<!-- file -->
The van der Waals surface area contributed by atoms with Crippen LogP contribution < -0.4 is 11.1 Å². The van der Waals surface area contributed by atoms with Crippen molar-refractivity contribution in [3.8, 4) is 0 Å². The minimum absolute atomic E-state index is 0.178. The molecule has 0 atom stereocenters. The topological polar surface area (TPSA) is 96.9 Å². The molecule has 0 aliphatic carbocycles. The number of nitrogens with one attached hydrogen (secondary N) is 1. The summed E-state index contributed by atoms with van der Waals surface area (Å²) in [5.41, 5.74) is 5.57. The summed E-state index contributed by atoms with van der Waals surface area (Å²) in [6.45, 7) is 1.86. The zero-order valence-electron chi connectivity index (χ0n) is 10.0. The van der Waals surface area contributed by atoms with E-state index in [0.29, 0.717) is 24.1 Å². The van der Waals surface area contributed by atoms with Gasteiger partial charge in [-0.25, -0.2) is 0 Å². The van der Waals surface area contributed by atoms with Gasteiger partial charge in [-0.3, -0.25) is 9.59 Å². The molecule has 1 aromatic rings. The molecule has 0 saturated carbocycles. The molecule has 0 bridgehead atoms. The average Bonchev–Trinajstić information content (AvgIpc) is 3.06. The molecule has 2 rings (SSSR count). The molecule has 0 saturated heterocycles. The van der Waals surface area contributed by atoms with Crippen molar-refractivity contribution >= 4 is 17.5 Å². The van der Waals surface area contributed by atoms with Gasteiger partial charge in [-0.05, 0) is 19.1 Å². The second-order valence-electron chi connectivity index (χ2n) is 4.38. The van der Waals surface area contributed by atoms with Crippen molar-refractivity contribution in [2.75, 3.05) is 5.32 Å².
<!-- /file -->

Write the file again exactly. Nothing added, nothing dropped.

The van der Waals surface area contributed by atoms with Crippen LogP contribution < -0.4 is 11.1 Å². The van der Waals surface area contributed by atoms with Crippen molar-refractivity contribution in [3.8, 4) is 0 Å². The minimum absolute atomic E-state index is 0.178. The molecule has 0 atom stereocenters. The topological polar surface area (TPSA) is 96.9 Å². The molecule has 0 aliphatic carbocycles. The number of nitrogens with one attached hydrogen (secondary N) is 1. The summed E-state index contributed by atoms with van der Waals surface area (Å²) in [5.41, 5.74) is 5.57. The summed E-state index contributed by atoms with van der Waals surface area (Å²) in [6.45, 7) is 1.86. The zero-order valence-electron chi connectivity index (χ0n) is 10.0. The van der Waals surface area contributed by atoms with E-state index in [0.29, 0.717) is 24.1 Å². The van der Waals surface area contributed by atoms with Gasteiger partial charge in [-0.25, -0.2) is 0 Å². The van der Waals surface area contributed by atoms with Gasteiger partial charge in [-0.3, -0.25) is 9.59 Å². The molecule has 1 aromatic rings. The molecule has 0 saturated carbocycles. The molecule has 0 bridgehead atoms. The average Bonchev–Trinajstić information content (AvgIpc) is 3.06. The molecule has 2 rings (SSSR count). The molecule has 0 saturated heterocycles. The van der Waals surface area contributed by atoms with Crippen molar-refractivity contribution >= 4 is 17.5 Å². The van der Waals surface area contributed by atoms with Gasteiger partial charge in [-0.05, 0) is 19.1 Å². The second-order valence-electron chi connectivity index (χ2n) is 4.38. The van der Waals surface area contributed by atoms with Crippen molar-refractivity contribution in [2.75, 3.05) is 5.32 Å².